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Minister’s zoning orders come to the fore in a pandemic


Section 47 of the Planning Act1 allows the Minister of Municipal Affairs and Housing (Minister) to make “Minister’s Zoning Orders” (MZOs), to govern land uses within areas subject to the order. An MZO prevails over any other zoning by-law in effect in the area, giving the Minister complete authority to regulate land use on specific lands. Despite being a rarely or judiciously used power for decades, the making of MZOs is a frequent occurrence in 2020. This order is a necessary tool for emergency response and economic recovery or an unprecedented circumvention of local planning processes, depending on who is assessing the situation.

The Planning Act has long afforded the Minister significant discretionary authority to directly zone land; however, the use of this extraordinary power was often limited to areas without municipal organization, cases of emergency or where there was a pressing provincial objective at stake.

Typically, a person or municipality seeking to change a zoning by-law must adhere to the process set out in section 34 of the Planning Act and O. Reg. 545/06. This process provides for notice of the proposed amendment, public consultation and, generally, a right of appeal to the Local Planning Appeal Tribunal (the Tribunal).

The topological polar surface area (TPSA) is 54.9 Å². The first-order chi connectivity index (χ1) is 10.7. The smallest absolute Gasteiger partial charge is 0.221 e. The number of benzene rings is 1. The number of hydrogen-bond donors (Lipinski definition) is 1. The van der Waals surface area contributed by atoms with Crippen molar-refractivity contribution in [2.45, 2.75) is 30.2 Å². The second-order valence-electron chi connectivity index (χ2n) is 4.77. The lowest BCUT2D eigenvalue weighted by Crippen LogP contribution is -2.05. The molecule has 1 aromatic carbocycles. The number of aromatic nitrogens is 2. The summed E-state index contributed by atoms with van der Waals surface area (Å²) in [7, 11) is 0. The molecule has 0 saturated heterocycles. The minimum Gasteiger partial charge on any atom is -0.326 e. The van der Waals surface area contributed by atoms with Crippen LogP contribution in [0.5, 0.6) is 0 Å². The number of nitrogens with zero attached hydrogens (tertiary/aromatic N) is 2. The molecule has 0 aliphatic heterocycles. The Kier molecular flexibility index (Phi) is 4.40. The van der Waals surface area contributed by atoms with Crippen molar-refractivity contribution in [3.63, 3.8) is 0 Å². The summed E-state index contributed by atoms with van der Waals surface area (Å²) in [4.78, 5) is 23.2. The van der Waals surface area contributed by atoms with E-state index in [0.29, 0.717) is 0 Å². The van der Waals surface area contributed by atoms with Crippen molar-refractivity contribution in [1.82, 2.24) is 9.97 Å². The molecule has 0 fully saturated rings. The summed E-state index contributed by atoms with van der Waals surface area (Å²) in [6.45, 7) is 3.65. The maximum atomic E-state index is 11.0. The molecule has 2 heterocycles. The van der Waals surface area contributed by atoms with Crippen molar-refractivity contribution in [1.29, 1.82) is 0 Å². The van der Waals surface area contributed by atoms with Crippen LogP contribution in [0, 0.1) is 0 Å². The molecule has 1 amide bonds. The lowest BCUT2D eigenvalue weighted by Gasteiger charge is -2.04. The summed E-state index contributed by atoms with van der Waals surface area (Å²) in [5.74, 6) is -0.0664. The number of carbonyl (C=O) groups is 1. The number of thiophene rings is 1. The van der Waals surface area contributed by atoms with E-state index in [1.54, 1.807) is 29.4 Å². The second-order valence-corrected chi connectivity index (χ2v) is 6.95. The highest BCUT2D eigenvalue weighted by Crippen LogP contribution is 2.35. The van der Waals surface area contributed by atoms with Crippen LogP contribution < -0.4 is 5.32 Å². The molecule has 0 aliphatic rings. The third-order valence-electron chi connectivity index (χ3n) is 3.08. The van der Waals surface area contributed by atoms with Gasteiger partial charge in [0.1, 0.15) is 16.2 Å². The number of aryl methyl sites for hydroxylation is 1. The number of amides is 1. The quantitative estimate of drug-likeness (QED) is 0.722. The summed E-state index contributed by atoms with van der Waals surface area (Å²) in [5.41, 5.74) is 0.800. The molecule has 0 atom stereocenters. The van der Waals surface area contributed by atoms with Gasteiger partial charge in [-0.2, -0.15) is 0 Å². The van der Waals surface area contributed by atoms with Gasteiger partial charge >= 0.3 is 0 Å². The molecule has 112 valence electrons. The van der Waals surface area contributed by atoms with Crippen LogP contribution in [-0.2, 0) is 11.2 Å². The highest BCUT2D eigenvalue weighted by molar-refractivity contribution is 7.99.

In the case of an MZO, the Minister does not need to give notice or hold a hearing before issuing an order. The Minister must give notice within 30 days of the decision in the manner the Minster deems appropriate. MZOs are enacted as regulations under the Planning Act and thus published in the Ontario Gazette. Notice of the decision must be lodged in the office of the clerk of the municipality(ies) in which the lands are situated, or the land registry office in territories without municipal organization.

Recent legislative history – the MZO gets stronger

In April 2017, the former Liberal Government introduced and passed Bill 139, the Building Better Communities and Conserving Watersheds Act, 2017,2 making sweeping changes to the land-use planning regime in Ontario. Among the many changes, including to the Planning Act in particular, Bill 139 introduced significant changes to section 47 of the Planning Act.